Health insurance is something that people need at all ages and at every stage of their lives. Typically of course healthcare needs, and the necessity of good insurance to cover them, increase as a person ages. However, accidents and illnesses are equal opportunity villains and they can strike the young, and even the healthy without much warning. That is why having adequate health insurance is a must. Yet health insurance is also something which frightens a lot of people because at first glance it can seem confusing and people may worry that if they make the wrong decision it could have very dire consequences for them. We want to do everything we can to alleviate those fears and make the process of getting health insurance as easy to understand and simple as possible for our clients. Let’s take a closer look at some of the fundamentals of health insurance.
Types of Health Insurance
Fee-For-Service – With this type of health insurance the patient sees the doctor of their choice and after services are performed fees are billed.
Managed Care – With this type of health insurance the patient is more restricted in terms of what doctor they can see and they are part of a larger, integrated health plan. Managed care is currently the most common type of health insurance and there are several different plan types.
Types of Managed Care Plans
Health Maintenance Organizations (HMOs)
In an HMO doctors, hospitals, and insurers all participate in an integrated business arrangement. The HMO provides medical treatment on a prepaid basis. That means that HMO members pay a monthly fee regardless of how much treatment they receive. When a patient joins an HMO they must choose their primary care physician and this physician must be consulted before they can seek treatment with a specialist.
HMOs offer several advantages. For instance since the monthly fees are the same regardless of use, there tends to be an emphasis on preventive care. Patients will usually seek out medical help as soon as they have any concerns, since it won’t affect their cost. There also isn’t typically a lifetime maximum benefit. That means that patients don’t need to worry about maxing out their coverage.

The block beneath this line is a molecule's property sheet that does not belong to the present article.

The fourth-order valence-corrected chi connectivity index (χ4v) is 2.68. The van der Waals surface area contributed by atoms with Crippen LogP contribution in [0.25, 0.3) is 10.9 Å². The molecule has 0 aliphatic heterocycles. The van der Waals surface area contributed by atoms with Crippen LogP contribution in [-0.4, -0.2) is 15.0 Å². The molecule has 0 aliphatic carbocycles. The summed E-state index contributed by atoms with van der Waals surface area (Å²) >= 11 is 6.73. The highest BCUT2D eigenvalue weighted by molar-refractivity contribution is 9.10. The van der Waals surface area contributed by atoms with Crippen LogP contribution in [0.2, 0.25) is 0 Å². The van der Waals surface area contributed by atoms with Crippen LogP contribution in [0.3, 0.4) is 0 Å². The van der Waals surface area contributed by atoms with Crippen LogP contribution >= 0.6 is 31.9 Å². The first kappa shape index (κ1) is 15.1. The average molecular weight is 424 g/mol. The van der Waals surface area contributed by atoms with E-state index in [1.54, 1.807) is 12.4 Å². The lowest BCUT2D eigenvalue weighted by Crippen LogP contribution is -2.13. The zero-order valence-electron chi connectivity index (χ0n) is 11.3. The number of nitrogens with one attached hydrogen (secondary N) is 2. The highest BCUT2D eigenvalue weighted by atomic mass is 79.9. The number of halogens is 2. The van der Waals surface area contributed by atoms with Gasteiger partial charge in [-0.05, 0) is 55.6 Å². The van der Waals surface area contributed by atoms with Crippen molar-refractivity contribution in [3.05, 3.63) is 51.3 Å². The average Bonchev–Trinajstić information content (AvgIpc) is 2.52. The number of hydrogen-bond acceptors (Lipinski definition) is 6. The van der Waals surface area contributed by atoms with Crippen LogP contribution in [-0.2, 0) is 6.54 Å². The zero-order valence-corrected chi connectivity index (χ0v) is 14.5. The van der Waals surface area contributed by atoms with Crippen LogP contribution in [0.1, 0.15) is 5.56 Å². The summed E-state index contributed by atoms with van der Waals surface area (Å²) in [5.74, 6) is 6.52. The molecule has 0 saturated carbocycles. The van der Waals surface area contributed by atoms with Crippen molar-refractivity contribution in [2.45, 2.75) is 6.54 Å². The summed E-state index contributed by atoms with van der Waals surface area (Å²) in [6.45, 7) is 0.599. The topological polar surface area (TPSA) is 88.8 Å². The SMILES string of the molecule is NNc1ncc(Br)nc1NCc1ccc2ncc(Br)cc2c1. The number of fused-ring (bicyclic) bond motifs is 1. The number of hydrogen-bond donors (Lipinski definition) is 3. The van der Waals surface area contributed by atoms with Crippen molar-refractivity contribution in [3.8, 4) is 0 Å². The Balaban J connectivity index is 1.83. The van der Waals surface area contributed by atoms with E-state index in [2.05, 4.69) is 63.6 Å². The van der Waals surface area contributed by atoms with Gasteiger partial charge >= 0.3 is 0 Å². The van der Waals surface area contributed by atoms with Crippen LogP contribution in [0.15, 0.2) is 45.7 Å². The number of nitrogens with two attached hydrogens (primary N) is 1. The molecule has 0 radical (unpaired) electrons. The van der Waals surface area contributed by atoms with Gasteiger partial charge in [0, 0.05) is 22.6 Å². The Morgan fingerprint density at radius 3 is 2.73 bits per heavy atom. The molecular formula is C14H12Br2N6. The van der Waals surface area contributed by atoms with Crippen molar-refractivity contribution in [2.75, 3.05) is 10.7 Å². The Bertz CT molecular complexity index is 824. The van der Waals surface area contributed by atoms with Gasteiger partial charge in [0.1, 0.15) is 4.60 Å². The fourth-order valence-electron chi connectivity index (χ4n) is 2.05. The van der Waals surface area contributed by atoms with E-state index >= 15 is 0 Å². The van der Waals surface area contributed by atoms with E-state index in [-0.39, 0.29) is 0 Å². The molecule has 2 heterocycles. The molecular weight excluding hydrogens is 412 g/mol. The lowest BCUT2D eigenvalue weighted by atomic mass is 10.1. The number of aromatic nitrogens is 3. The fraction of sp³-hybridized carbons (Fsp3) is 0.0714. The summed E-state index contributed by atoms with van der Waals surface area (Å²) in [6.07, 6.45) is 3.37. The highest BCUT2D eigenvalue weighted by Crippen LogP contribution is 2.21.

However, many patients are frustrated by the tight control that the plan exercises on them. They may find it difficult to get referrals for specialists and they have to first go through their primary care physician. If they get treatment from non-HMO providers then those costs will generally not be covered.
Preferred Provider Organizations (PPOs)
PPOs are another type of managed care health plan. With this type of plan the hospitals and doctors provide services to members of the plan at a discounted rate. Unlike with HMOs the services are not prepaid. Instead patients pay for the services as they are used. If the patients go to out of network doctors and hospitals they do not receive the PPO discount.
The benefits of the PPO plan are that patients do have more flexibility than with an HMO. For example it is not required that a patient see a primary care physician before seeking a specialist. However, there is usually a financial incentive to do so and patients will typically receive greater discounts if they first receive a referral. Another benefit is that there are often limited out-of-pocket expenses. Many PPO plans cap out-of-pocket expenses.
One drawback to a PPO plan is that visiting doctors or hospitals outside of the PPO network is generally much more expensive. Thus if the doctor of your choice is not in the plan you may not be able to see him or her without incurring financial penalties. There is typically also more paperwork on the part of the patient required with a PPO than with an HMO.
Point of Service (POS)
The POS plan is a hybrid of the HMO and PPO types of plans. It incorporates characteristics of both plans. For example like an HMO when you use a doctor or physician inside of your preferred network there is often no deductible or co-pay. As with an HMO you must also set up a primary care physician when you sign up for the plan. However, if you go outside of your network then the plan functions more like a PPO and you will be responsible for a deductible and co-pay, but still have access to out-of-network care.
The advantages of using a POS style plan is that you have more freedom while still being able to benefit from lower deductibles and co-pays. You also don’t have to see a primary care physician before seeking care from a specialist. In many cases you will also still enjoy a capped set of out-of-pocket expenses.
However, there are also some drawback to the POS plan. For example the higher costs of the deductible and co-pays for using doctors and hospitals outside of the plan network can add up and get quite expensive. In order to use a specialist within the network you also still need to receive a referral from your primary care physician.
While this may seem like a lot to digest at first, it is actually fairly straightforward and easy to understand once you are able to sit down with an agent and go over everything. The type of plan you end up choosing will depend largely on your needs and concerns. It might also be influenced by the area you live in and your access to different doctors and hospitals. It is important to make an informed decision about your health insurance coverage and we want to do everything we can to help you. Please don’t hesitate to contact us with any questions or to compare various types of plans.